TD Ameritrade (AMTD) - Get TD Ameritrade Holding Corporation Report and Robinhood Markets said Monday that they had resolved various operating problems on the day that stock splits for Apple (AAPL) - Get Apple Inc. (AAPL) Report and Tesla (TSLA) - Get Tesla Inc Report became effective.
Downdetector earlier Monday had listed more than 2,900 problems for Robinhood Markets and more than 7,000 for TD Ameritrade.
"We apologize for the login and latency issues with our website. These issues have been corrected," TD Ameritrade said on Twitter.
"Order status updates on Robinhood are no longer delayed," Robinhood said in a statement. "If you place a new order, you should now receive timely order status updates as you would normally."
Postings on Twitter indicated technical issues with Charles Schwab (SCHW) - Get Charles Schwab Corporation Report, E-Trade Financial (ETFC) - Get E*TRADE Financial Corporation Report, Vanguard Group and Robinhood.
"Sounds like the big boys are making their moves first and every else has to wait. Lol," one commenter tweeted.
Many clients are experiencing high levels of slowness on the TD Ameritrade web platforms and the TD Ameritrade mobile app. We are working to address the issue as quickly as possible," TD Ameritrade said on Twitter.
Joe Saluzzi, partner and co-head of equity trading at Themis Trading, told MarketWatch that he has observed a wave of Tesla and Apple shares changing hands and he wondered whether this could be causing some problems with various online trading systems.
"It's an enormous amount of volume. You can't even blink and they're going through," he said.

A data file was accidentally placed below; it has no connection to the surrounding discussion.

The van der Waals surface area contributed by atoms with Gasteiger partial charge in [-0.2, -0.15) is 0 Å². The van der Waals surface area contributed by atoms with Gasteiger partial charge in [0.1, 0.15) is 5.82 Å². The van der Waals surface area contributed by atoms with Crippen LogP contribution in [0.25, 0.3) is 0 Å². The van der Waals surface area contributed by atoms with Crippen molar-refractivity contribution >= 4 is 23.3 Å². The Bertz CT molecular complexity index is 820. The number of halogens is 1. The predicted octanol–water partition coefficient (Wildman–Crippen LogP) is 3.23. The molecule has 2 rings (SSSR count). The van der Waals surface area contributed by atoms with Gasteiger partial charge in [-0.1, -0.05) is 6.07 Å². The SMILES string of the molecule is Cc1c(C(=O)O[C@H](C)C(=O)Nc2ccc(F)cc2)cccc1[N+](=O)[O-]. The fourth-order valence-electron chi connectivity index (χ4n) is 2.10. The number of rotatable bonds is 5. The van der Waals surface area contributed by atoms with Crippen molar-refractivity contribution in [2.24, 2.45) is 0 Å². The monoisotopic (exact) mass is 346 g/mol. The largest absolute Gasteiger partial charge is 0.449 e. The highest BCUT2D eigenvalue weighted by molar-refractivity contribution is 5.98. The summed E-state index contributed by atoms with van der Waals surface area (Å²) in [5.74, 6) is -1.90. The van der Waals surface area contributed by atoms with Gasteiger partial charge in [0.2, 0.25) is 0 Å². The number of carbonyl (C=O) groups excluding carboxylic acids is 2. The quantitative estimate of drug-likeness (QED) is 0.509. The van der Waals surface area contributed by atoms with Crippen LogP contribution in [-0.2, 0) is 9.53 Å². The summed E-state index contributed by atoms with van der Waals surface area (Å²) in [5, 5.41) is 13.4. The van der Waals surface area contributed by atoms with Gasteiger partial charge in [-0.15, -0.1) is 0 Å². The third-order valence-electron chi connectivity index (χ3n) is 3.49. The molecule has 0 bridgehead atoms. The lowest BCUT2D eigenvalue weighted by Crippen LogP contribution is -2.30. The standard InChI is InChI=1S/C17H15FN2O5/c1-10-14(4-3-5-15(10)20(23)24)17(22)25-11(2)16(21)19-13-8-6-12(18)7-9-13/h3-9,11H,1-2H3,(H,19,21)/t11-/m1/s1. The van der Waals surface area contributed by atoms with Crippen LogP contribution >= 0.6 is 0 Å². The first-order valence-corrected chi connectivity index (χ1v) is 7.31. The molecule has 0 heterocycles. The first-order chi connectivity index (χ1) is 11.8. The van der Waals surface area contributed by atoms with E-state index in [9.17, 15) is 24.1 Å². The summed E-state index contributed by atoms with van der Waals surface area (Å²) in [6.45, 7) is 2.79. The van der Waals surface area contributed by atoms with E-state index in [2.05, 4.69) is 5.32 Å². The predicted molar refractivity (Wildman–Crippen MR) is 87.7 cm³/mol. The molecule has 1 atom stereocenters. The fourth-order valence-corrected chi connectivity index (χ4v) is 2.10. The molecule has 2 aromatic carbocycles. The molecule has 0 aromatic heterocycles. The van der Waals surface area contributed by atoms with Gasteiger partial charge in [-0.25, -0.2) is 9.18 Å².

MarketWatch said a Twitter handle associated with PJ Matlock, chief executive of Atlas Trading in New Jersey, said that Vanguard and Charles Schwab were also experiencing issues on Monday.
Robinhood is under investigation by the Securities and Exchange Commission and the Financial Industry Regulatory Authority over its handling of a March outage, according to Bloomberg.
Apple and Tesla shares were both climbing Monday as the two titans' respective stock splits became effective.
Apple, which last month became the first company to reach a $2 trillion market capitalization, said on its third quarter earnings call that the split was intended to make its stock more accessible to more investors.
Stocks that split have historically outperformed the market following the distribution, as investors see the moves as signaling confidence in the company's longer-term growth prospects.
Tesla shares have gained more than 50% since the Palo Alto, Calif., electric-vehicle company on Aug. 11 unveiled plans for the split.
Tesla is moving toward a likely inclusion in the S&P 500 stock index this fall.
Credit Suisse analysts suggest the S&P 500 inclusion could trigger even more activity in Tesla stock, with "significant" incremental buying of around 18 million shares - some 10% of the total outstanding - from passive investors and fund managers that track the benchmark index.